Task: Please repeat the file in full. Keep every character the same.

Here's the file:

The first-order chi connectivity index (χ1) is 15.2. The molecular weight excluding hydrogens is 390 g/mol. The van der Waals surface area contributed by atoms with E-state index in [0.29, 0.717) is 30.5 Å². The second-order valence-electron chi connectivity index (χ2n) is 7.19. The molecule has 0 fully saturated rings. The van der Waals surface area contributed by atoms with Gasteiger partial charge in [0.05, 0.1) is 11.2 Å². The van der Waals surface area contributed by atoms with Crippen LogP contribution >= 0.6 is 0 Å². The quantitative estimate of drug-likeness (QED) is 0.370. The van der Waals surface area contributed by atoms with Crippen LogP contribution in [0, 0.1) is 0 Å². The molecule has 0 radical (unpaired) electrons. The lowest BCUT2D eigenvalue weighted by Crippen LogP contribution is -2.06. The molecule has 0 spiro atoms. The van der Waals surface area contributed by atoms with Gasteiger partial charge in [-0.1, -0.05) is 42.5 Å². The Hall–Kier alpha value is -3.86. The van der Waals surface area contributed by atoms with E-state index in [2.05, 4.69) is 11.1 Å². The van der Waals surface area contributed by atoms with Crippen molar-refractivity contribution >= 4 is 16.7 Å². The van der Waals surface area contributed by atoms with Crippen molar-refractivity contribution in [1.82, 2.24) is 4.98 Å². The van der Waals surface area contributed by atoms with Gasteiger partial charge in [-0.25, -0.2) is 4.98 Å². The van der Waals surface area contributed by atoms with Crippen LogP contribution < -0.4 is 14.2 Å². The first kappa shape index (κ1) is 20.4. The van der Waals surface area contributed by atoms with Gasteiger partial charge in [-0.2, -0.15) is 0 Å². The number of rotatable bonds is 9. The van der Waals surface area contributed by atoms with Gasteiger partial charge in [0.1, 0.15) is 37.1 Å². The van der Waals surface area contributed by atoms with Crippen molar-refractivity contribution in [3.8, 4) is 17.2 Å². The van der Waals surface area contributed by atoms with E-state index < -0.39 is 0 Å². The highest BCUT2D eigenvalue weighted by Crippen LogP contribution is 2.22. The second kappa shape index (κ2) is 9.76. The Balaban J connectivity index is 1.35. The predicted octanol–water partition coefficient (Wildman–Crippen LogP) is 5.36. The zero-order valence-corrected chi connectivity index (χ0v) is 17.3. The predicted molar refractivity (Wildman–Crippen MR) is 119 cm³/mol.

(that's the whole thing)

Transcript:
The first-order chi connectivity index (χ1) is 15.2. The molecular weight excluding hydrogens is 390 g/mol. The van der Waals surface area contributed by atoms with E-state index in [0.29, 0.717) is 30.5 Å². The second-order valence-electron chi connectivity index (χ2n) is 7.19. The molecule has 0 fully saturated rings. The van der Waals surface area contributed by atoms with Gasteiger partial charge in [0.05, 0.1) is 11.2 Å². The van der Waals surface area contributed by atoms with Crippen LogP contribution >= 0.6 is 0 Å². The quantitative estimate of drug-likeness (QED) is 0.370. The van der Waals surface area contributed by atoms with Crippen LogP contribution in [0, 0.1) is 0 Å². The molecule has 0 radical (unpaired) electrons. The lowest BCUT2D eigenvalue weighted by Crippen LogP contribution is -2.06. The molecule has 0 spiro atoms. The van der Waals surface area contributed by atoms with Gasteiger partial charge in [-0.1, -0.05) is 42.5 Å². The Hall–Kier alpha value is -3.86. The van der Waals surface area contributed by atoms with E-state index in [2.05, 4.69) is 11.1 Å². The van der Waals surface area contributed by atoms with Crippen molar-refractivity contribution >= 4 is 16.7 Å². The van der Waals surface area contributed by atoms with Crippen molar-refractivity contribution in [1.82, 2.24) is 4.98 Å². The van der Waals surface area contributed by atoms with Gasteiger partial charge in [-0.25, -0.2) is 4.98 Å². The van der Waals surface area contributed by atoms with Crippen LogP contribution < -0.4 is 14.2 Å². The first kappa shape index (κ1) is 20.4. The van der Waals surface area contributed by atoms with Gasteiger partial charge in [-0.2, -0.15) is 0 Å². The number of rotatable bonds is 9. The van der Waals surface area contributed by atoms with Gasteiger partial charge in [0.1, 0.15) is 37.1 Å². The van der Waals surface area contributed by atoms with Crippen molar-refractivity contribution in [3.8, 4) is 17.2 Å². The van der Waals surface area contributed by atoms with E-state index < -0.39 is 0 Å². The highest BCUT2D eigenvalue weighted by Crippen LogP contribution is 2.22. The second kappa shape index (κ2) is 9.76. The Balaban J connectivity index is 1.35. The predicted octanol–water partition coefficient (Wildman–Crippen LogP) is 5.36. The zero-order valence-corrected chi connectivity index (χ0v) is 17.3. The predicted molar refractivity (Wildman–Crippen MR) is 119 cm³/mol.